How about instead we fully fund the existing 35% state tax rebate for renewable energy? Last year Georgia legislators did double the money in that fund, but it’s still only $5 million a year and the funding for 2012 has already been used up. $5 million a year for power after it’s installed, while Georgia Power and Southern Company have already run $400 million over budget on nuclear energy that nobody will see for years, if ever! We need Georgia legislators who understand that Moore’s Law for solar means fast growth; growth in jobs, energy independence, and profit for Georgians.

To bring Georgia to the lead in renewable energy in this country and the world, all we really need to do is to pass something like SB 401 to modify that arrogant dinosaur of a 1973 Georgia Territoriality Electric Service Act that prevents you from getting financing to install solar generation and selling it through the grid at a profit, with the electric utility taking a cut and bragging rights.

It is time to let the south Georgia sun break through the clouds of power utility disinformation and regulatory capture. It is time for us to elect Georgia legislators and Georgia Public Service Commissioners who will let the sun shine on us in Georgia!


Solar PV costs dropped 50% last year: time for south Georgia to lead in solar power

Solar energy continues to grow by leaps and bounds worldwide. Except in Georgia. Maybe we should change that. There’s an election going on right now.

Frank Jordans wrote for AP 11 June 2012, $257 billion invested in renewable energy in 2011,

Global investment in renewable energy reached a record of $257 billion last year, with solar attracting more than half the total spending, according to a U.N. report released Monday.

Investment in solar energy surged to $147 billion in 2011, a year-on-year increase of 52 percent thanks to strong demand for rooftop photovoltaic installations in Germany, Italy, China and Britain.

Large-scale solar thermal installations in Spain and the United States also contributed to growth during a fiercely competitive year for the solar industry. Several large American and German manufacturers fell victim to price pressure from Chinese rivals that helped to halve the cost of photovoltaic modules in 2011.

Lower solar PV module price should mean more people can afford to install solar electricity, which should mean more jobs for people to install it. How much lower? According to the report:

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Unemployed need public transit to get to jobs: T-SPLOST doesn’t help

If you're unemployed, you may not be able to afford a car: then how do you get to work even if you can find a job? As our own Industrial Authority's Community Assessment of last October said, we need public transportation to promote business by getting employees to jobs. T-SPLOST doesn't do that: it would widen more roads and build no public transportation.

Peter S. Goodman wrote for Huffington Post today, Unemployment Problem Includes Public Transportation That Separates Poor From Jobs

CHATTANOOGA, Tenn. — In the two months since he lost his job driving a delivery truck for a door company, Lebron Stinson has absorbed a bitter geography lesson about this riverfront city: The jobs are in one place, he is in another, and the bus does not bridge the divide.

Stinson lives downtown, where many of the factories that once employed willing hands have been converted into chic eateries. The majority of jobs are out in the suburbs, in the strip malls, office parks and chain restaurants that stretch eastward. Most of this sprawl lies beyond reach of the public bus system, and Stinson cannot afford a car.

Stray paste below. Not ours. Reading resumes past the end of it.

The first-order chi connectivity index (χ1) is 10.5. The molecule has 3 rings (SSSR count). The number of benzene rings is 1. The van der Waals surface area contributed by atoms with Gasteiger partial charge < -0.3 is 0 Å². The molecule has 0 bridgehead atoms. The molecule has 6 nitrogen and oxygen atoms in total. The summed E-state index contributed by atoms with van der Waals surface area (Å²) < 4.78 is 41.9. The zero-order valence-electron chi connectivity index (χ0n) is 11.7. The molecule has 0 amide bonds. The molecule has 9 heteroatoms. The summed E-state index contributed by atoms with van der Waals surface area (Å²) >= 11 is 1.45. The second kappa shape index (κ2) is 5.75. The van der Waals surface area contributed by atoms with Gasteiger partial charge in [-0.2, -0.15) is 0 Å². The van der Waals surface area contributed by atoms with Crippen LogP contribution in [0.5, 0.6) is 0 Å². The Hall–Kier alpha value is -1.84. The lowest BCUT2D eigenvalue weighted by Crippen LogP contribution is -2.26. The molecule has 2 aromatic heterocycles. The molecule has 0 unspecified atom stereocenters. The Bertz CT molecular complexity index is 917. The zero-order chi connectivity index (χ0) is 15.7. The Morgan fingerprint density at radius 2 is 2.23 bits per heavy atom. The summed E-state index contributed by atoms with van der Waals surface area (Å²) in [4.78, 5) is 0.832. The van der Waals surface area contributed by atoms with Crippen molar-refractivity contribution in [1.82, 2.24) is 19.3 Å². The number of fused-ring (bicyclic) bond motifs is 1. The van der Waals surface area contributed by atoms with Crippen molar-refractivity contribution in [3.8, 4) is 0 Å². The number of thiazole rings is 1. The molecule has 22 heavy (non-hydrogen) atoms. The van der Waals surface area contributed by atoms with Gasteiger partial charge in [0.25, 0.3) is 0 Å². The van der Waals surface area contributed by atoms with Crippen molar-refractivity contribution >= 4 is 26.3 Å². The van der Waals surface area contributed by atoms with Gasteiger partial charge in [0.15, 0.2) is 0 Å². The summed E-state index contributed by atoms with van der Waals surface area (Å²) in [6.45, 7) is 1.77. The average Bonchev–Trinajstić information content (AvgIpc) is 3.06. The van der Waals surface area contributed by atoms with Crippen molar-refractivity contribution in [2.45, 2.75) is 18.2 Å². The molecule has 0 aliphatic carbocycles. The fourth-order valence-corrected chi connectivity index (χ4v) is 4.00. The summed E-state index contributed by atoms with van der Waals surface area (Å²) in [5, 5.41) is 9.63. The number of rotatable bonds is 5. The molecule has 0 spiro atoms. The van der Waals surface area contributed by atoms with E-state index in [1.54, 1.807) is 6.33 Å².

The report Janus Economic did for VLCIA 11 October 2011, Community & Economic Assessment: Lowndes County says:

There is a plan for a public transportation system in Valdosta-Lowndes County but it currently lacks funding for implementation. Under current budget constraints it will be difficult to implement such a project, but businesses in the industrial parks and outlying areas may want to implement a limited transportation system if they discover that employee attendance is an issue.

That would be the plan for $7.5 million for a four line bus system that got cut first pass from the T-SPLOST project list, while widening a few miles of Old US 41 North got raised from $8 million to $12 million and is still in the final list.

T-SPLOST would promote more sprawl of exactly the kind we don't need. Let's not do that.


CCA is a functional equivalent of a government agency —TN court

A government agency is subject to open records laws. Alex Friedman of Prison Legal News sued CCA for not satisfying an open records request. CCA lost in local court, then lost again on first appeal. On a second appeal, CCA lost even more abruptly.

Knoxville News editorial of 14 March 2010, Chalk two up for open government

CAA[sic] maintained it wasn’t the functional equivalent of a government agency, but the Appeals Court rejected that claim and the Supreme Court refused even to hear it.

“With all due respect to CAA[sic],” Appeals Court Judge D. Michael Swiney wrote in his opinion on Friedman’s case, “this Court is at a loss as to how operating a state prison could be considered anything less than a governmental function.”

So eventually CCA will have to surrender at least some of the records, although there is still haggling in court over which exceptions CCA can use for which records. (And there’s always the old “we didn’t keep them that long” trick.)

The Tennessee Supreme Court had already ruled about government contractors:

“When a private entity’s relationship with the government is so extensive that the entity serves as the functional equivalent of a governmental agency, the accountability created by public oversight should be preserved.”
I wonder if Georgia will accept a Tennessee precedent?